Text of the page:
- David Ching, ESPN Staff Writer
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Bookmakers might view LSU as a 12-point underdog, but Les Miles is hardly approaching Saturday's game against top-ranked Alabama as though his Tigers face long odds.
History proves his point. The regular-season matchups between LSU and Alabama since Les Miles and Nick Saban became their coaches have all been tight, with both winning three times and the average margin of victory standing at only 5.3 points.
“I can tell you that this team does not take on an underdog's mentality,” Miles said. “It's a team that really feels like it can play with any. And so I don't know that we use it as motivation. It's certainly not been … any rallying cry that we wanted to make.”
Saturday's meeting in Tuscaloosa won't receive the same “Game of the Century” treatment as the teams' meetings from recent seasons -- particularly the one in January 2012 when their rematch was for the BCS title -- but it carries huge stakes all the same.
For one thing, two-time defending BCS champ Alabama (8-0, 5-0) is the frontrunner in the SEC West and BCS races. No. 13 LSU (7-2, 3-2) will not be a player in the national-title chase this season, but it can keep alive its dwindling division hopes -- and knock Saban's Crimson Tide off its perch -- by pulling the upset.
“That's OK,” receiver Jarvis Landry said of the Tigers' underdog status. “I think that every time you get LSU and Bama on the same field, that's the two best teams in the SEC. I think that everybody knows that and it's a respected rivalry, hated rivalry. … But I think for us, it's not about being the underdog, it's about getting the W.”
LSU has won five of the teams' six meetings in Tuscaloosa dating back to 2001, including three of four under Miles. An open date last week allowed the Tigers to heal from a spate of recent injuries and focus on extending that run of good fortune at Bryant-Denny Stadium.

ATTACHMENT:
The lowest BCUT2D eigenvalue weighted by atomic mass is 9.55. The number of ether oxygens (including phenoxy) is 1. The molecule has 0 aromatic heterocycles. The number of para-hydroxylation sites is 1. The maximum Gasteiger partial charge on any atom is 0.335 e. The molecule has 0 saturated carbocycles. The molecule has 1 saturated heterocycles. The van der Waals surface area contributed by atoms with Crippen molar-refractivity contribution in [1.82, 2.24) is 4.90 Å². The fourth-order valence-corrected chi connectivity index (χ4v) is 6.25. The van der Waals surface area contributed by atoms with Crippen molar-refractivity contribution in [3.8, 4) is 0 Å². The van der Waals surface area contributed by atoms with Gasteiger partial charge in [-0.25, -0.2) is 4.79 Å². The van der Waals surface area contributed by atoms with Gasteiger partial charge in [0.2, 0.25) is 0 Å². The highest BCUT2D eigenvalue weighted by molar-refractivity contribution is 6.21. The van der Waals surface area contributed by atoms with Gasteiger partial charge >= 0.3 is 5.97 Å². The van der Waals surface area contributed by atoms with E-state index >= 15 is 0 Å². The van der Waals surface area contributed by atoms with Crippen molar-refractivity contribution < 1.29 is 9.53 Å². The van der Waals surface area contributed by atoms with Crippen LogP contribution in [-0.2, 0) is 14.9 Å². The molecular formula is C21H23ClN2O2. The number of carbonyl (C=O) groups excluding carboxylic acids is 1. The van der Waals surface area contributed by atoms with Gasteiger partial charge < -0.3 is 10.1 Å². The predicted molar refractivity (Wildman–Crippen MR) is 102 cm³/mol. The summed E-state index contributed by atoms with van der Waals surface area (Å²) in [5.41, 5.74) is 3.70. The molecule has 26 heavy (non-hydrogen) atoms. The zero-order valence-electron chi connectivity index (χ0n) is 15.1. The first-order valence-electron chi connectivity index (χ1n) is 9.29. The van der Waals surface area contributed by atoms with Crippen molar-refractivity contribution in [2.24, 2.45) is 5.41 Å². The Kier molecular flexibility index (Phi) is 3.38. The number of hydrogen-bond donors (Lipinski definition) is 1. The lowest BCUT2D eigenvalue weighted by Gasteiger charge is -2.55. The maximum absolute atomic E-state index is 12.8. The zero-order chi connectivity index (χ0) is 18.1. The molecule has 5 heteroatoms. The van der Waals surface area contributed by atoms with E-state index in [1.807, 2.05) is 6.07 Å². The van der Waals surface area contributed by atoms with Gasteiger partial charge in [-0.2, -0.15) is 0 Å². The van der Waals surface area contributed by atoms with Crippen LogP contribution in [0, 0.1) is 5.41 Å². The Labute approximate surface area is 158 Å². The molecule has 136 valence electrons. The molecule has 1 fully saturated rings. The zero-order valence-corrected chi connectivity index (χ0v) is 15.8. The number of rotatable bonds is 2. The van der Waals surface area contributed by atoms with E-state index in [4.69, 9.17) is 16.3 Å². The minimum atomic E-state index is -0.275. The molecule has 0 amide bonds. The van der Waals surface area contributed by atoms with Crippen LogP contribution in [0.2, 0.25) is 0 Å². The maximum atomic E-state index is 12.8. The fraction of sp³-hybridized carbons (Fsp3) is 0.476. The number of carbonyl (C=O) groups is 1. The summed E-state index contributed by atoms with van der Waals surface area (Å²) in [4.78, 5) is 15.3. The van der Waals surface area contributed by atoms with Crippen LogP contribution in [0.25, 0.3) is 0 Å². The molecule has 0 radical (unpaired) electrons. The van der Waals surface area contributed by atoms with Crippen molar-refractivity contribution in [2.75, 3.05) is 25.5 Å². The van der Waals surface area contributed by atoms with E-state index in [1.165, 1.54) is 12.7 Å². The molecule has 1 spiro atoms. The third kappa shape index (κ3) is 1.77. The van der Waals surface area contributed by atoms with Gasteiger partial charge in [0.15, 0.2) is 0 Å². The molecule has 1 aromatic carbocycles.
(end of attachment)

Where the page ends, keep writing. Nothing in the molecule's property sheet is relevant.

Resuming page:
“It just gave us another week to work on running routes, doing what we do best and getting all those guys healthy, all the offensive linemen healthy, is something that we're really going to need for this game,” quarterback Zach Mettenberger said.
Mettenberger's performance might be one of the biggest keys in Saturday's game. He ranks among the nation's most improved quarterbacks, but struggled recently, tossing four touchdowns against five interceptions in the Tigers' most recent games against Ole Miss and Furman.
Against Alabama's defense, which leads the SEC in every key statistical category, Mettenberger knows he has to be as close to error-free as possible.
“I know I'm going to get hit this game,” Mettenberger said. “It's a physical game and I'm going to have to stand in the pocket and deliver accurate passes while getting hit.”
Texas A&M's Johnny Manziel was able to do that in a 49-42 loss to Alabama, passing for 464 yards and five touchdowns, but he also had an interception returned for a touchdown. The Tide hasn't left the door open for anyone else since then, surrendering just 4.3 points per game since the shootout in College Station.
The lesson from watching that game and others on film, Mettenberger said, is that LSU's margin for error will be miniscule.
“For you to beat them, you have to make less errors and hope that they make a few. They've gone through games where they played error-free football,” he said. “For us, we're going to have to go out there and not only maximize on the errors that they make, but we just have to capitalize on the situations where we can make a big play.”